Remarks by ABAC Chair Rachel Taulelei to APEC Senior Officials (SOM III), 2 September 2021

by | Sep 21, 2021 | Trade In The News





E ngā mana, e ngā reo, rau rangatira mā, tēnā koutou katoa.

It’s a pleasure to be with you once again and to thank you, Vangelis Vitalis and all you senior officials, for the strong leadership you have shown to APEC at a particularly challenging time in history.

It’s amazing how time flies, but since we last met we have completed successful dialogues with MRT and Finance Ministers and met with Structural Reform and Food Security Ministers.

And a month ago, on 3 August, we completed ABAC III and finalised our annual Report to Leaders.

We’re looking forward to upcoming meetings with the Women and the Economy Forum and SME and Finance Ministers as well of course to our end of year Dialogue with Economic Leaders themselves.

We are delighted to see this meeting has been scheduled – after a two year gap it is critical that we revert to this practice once again and we would appreciate your support in facilitating the attendance of your Leaders.

Indeed, we have much to discuss with Leaders under our theme of “People, Place and Prosperity – Tāngata, Taiao me te Taurikura”.

ABAC Members have worked very hard this year, across our five Working Groups and sixteen Task Forces, to develop 43 well-considered recommendations and five Annexes with supporting material.

I’d like to give you insight into the report which I will have the honour to present to APEC Chair, Prime Minister Jacinda Ardern, on 22 October.

First, on the theme of Regional Economic Integration, our report notes the importance of continuing vaccination and sets out our thinking on how borders might be re-opened once the health situation permits.

We know this was discussed extensively by Trade Ministers and by Leaders at their informal gathering and there is follow up work being done right now to take forward their instructions in advance of the November meetings.

Just as we have seen all the way through this continuing pandemic, it is critical that a co-ordinated approach be taken, whether to enhanced vaccination or safe and seamless border re-opening.

Equally critical is that trade in goods and services should play a role through open and unrestricted trade in vaccines and essential medical supplies and services and in building the conditions for economic recovery.

Support for the World Trade Organisation (WTO) and for its continued strengthening and reform, particularly in the lead up to the 12th Ministerial Conference, as well as continuing attention to our long-held hopes for a future Free Trade Area of the Asia Pacific (FTAAP), remain top of mind issues for ABAC.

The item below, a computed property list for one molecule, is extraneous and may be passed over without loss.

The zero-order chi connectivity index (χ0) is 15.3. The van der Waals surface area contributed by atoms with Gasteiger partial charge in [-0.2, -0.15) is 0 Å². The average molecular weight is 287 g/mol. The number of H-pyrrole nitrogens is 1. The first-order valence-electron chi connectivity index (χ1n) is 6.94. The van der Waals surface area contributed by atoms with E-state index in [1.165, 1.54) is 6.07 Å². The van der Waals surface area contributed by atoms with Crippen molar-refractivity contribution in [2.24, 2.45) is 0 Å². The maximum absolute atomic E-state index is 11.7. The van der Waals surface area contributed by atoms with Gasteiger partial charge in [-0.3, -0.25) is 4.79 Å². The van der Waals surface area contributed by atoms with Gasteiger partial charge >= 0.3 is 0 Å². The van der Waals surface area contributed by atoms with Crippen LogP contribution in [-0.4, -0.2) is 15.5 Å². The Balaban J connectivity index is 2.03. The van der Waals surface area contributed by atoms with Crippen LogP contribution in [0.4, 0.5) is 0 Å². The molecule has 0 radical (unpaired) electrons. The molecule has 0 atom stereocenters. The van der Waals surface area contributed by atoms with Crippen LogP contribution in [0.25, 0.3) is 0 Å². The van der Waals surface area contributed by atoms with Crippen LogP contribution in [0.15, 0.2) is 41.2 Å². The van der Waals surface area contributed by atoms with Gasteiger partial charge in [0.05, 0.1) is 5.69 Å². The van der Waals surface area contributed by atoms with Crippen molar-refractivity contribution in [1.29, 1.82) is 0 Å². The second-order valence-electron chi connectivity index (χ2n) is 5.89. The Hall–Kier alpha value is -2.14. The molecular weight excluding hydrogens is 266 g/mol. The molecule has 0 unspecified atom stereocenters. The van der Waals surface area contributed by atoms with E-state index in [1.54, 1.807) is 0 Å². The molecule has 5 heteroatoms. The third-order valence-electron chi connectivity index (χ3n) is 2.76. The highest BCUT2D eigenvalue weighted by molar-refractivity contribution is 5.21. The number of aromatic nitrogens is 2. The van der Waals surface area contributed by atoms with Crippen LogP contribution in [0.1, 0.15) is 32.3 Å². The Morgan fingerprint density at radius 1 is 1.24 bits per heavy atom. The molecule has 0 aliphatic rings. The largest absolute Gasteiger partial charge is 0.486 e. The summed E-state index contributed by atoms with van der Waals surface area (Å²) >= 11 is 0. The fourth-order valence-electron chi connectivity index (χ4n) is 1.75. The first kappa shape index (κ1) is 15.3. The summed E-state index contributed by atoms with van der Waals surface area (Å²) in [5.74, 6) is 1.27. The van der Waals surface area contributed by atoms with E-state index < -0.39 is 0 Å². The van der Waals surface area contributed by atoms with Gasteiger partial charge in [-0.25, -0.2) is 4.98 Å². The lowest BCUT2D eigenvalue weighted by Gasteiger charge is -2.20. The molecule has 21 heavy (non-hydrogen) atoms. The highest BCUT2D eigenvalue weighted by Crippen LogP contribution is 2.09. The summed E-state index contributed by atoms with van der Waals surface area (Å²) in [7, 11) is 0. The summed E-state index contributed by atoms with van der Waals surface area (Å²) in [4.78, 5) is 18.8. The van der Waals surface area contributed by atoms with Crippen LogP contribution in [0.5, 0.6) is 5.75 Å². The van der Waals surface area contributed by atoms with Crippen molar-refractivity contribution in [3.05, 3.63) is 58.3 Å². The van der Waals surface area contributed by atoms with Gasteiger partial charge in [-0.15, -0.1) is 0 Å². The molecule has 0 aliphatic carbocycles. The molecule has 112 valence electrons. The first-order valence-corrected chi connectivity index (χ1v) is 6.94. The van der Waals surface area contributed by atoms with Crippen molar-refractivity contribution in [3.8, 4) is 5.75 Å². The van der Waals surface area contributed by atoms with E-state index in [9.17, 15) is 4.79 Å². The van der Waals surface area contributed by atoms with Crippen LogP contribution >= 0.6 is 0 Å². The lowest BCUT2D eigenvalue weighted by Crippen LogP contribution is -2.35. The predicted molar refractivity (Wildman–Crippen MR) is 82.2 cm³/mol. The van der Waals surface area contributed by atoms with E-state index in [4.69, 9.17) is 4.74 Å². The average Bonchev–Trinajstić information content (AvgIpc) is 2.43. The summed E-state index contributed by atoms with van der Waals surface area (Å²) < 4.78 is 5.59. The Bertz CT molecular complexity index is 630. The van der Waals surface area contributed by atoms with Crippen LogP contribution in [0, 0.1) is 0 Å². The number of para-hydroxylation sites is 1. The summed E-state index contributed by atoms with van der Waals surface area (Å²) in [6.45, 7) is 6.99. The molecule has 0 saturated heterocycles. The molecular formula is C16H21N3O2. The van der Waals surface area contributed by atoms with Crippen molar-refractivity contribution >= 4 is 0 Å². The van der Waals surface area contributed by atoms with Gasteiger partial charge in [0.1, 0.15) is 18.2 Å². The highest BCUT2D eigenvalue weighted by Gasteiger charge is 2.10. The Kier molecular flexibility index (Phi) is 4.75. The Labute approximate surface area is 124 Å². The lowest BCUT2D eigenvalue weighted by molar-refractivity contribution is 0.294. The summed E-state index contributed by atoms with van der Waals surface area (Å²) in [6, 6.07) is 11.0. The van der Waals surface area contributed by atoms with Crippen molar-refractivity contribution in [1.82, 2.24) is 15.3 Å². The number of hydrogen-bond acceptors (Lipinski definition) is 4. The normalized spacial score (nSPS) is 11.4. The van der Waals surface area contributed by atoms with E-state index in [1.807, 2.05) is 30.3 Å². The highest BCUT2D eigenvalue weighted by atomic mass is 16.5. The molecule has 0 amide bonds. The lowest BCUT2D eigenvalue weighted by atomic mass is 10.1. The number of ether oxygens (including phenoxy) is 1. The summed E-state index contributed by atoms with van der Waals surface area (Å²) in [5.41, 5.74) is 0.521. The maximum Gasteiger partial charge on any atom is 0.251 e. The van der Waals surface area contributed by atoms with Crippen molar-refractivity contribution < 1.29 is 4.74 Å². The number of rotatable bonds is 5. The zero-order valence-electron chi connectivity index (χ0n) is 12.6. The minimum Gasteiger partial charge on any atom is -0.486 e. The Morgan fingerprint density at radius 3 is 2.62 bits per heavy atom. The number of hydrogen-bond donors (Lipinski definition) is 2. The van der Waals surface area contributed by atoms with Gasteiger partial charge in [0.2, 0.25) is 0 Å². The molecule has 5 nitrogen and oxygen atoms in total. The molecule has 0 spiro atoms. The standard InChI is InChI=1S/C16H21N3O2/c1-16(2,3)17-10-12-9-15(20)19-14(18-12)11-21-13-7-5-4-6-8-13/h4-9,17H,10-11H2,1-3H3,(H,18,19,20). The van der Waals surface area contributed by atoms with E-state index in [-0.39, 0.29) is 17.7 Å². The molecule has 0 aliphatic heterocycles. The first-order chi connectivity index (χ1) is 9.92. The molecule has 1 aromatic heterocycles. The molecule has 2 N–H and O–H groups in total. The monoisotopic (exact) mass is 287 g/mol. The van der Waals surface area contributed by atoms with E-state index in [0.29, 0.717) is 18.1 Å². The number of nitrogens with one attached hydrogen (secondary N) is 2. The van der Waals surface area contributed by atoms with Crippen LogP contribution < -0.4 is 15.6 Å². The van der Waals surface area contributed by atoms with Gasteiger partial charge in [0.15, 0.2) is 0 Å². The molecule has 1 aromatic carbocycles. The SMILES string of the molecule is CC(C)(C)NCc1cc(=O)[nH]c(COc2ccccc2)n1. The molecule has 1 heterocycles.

Second, on sustainability, in an age where Covid is a curtain raiser for the even bigger challenge of climate change, ABAC has developed this year a set of Climate Leadership Principles for Business, which we hope can galvanise action across APEC economies, as well as ideas for a new Framework for Trade and Investment in Renewable Energy.

We have participated actively in the development of a new Food Security Roadmap to 2030, one which in our view must adopt a whole-of-system approach, be digitally-enhanced and trade-friendly.

Third, on inclusion, we have developed a number of recommendations to address social and economic progress and the situation of disadvantaged groups including women, micro-, small and medium sized enterprises (MSMEs) and Indigenous people, the latter drawing on the outcome of the first ever Indigenous Business Leaders Dialogue we hosted in July.

Fourth, on digital, we have made practical suggestions to increase the uptake of digital tools and solutions by MSMEs; to achieve more seamless interoperability between digital systems for trade and supply chain management; and to create a more enabling environment for new technologies in artificial intelligence and health.

And fifth, on the economy, we have advocated a stepped up approach to economic recovery from Covid, ongoing structural reform and increased attention to disaster preparedness.

Overarching all of this is the work you have underway to adopt an Implementation Plan for the Putrajaya Vision:  we continue to encourage you to deliver a set of early harvest outcomes – we would certainly be failing our citizens if it took another 20 years until 2040 to deliver on the Vision’s promise.

Colleagues, as you see, what we have been doing in ABAC this year follows the advice which I gave you when we last met, drawing on the ancient wisdom of the Māori people and encapsulated in the proverb – “Ka pū te ruha, ka hao te rangatahi” ! – “The old net is put away; a new net goes fishing”.

We have indeed the new net wide to fish for new ideas and we look forward to putting these ideas directly to APEC Economic Leaders when we meet in November.


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